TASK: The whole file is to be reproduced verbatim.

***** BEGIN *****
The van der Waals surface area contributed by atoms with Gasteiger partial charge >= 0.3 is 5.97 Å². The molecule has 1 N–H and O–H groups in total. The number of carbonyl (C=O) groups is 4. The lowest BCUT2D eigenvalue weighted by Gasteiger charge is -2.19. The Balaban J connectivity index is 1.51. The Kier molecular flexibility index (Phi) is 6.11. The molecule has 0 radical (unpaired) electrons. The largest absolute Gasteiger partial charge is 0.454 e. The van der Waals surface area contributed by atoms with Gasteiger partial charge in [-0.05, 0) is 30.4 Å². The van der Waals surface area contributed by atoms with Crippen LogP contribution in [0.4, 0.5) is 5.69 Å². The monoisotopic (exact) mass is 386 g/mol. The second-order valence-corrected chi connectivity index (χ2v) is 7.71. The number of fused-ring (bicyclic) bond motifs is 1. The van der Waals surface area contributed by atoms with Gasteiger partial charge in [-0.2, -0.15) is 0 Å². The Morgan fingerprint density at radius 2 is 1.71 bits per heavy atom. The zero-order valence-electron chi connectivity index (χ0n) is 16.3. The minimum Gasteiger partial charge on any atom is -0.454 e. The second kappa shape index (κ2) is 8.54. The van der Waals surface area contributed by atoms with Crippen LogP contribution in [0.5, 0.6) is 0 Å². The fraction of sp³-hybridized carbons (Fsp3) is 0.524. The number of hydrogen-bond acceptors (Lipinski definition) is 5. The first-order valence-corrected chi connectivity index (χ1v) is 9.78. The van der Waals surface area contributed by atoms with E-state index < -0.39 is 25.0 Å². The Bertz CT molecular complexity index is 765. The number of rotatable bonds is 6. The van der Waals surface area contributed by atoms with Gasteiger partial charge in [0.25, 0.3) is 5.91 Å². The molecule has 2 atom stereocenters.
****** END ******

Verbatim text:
The van der Waals surface area contributed by atoms with Gasteiger partial charge >= 0.3 is 5.97 Å². The molecule has 1 N–H and O–H groups in total. The number of carbonyl (C=O) groups is 4. The lowest BCUT2D eigenvalue weighted by Gasteiger charge is -2.19. The Balaban J connectivity index is 1.51. The Kier molecular flexibility index (Phi) is 6.11. The molecule has 0 radical (unpaired) electrons. The largest absolute Gasteiger partial charge is 0.454 e. The van der Waals surface area contributed by atoms with Gasteiger partial charge in [-0.05, 0) is 30.4 Å². The van der Waals surface area contributed by atoms with Crippen LogP contribution in [0.4, 0.5) is 5.69 Å². The monoisotopic (exact) mass is 386 g/mol. The second-order valence-corrected chi connectivity index (χ2v) is 7.71. The number of fused-ring (bicyclic) bond motifs is 1. The van der Waals surface area contributed by atoms with Gasteiger partial charge in [-0.2, -0.15) is 0 Å². The Morgan fingerprint density at radius 2 is 1.71 bits per heavy atom. The zero-order valence-electron chi connectivity index (χ0n) is 16.3. The minimum Gasteiger partial charge on any atom is -0.454 e. The second kappa shape index (κ2) is 8.54. The van der Waals surface area contributed by atoms with Crippen LogP contribution in [0.5, 0.6) is 0 Å². The fraction of sp³-hybridized carbons (Fsp3) is 0.524. The number of hydrogen-bond acceptors (Lipinski definition) is 5. The first-order valence-corrected chi connectivity index (χ1v) is 9.78. The van der Waals surface area contributed by atoms with E-state index < -0.39 is 25.0 Å². The Bertz CT molecular complexity index is 765. The number of rotatable bonds is 6. The van der Waals surface area contributed by atoms with Gasteiger partial charge in [0.25, 0.3) is 5.91 Å². The molecule has 2 atom stereocenters.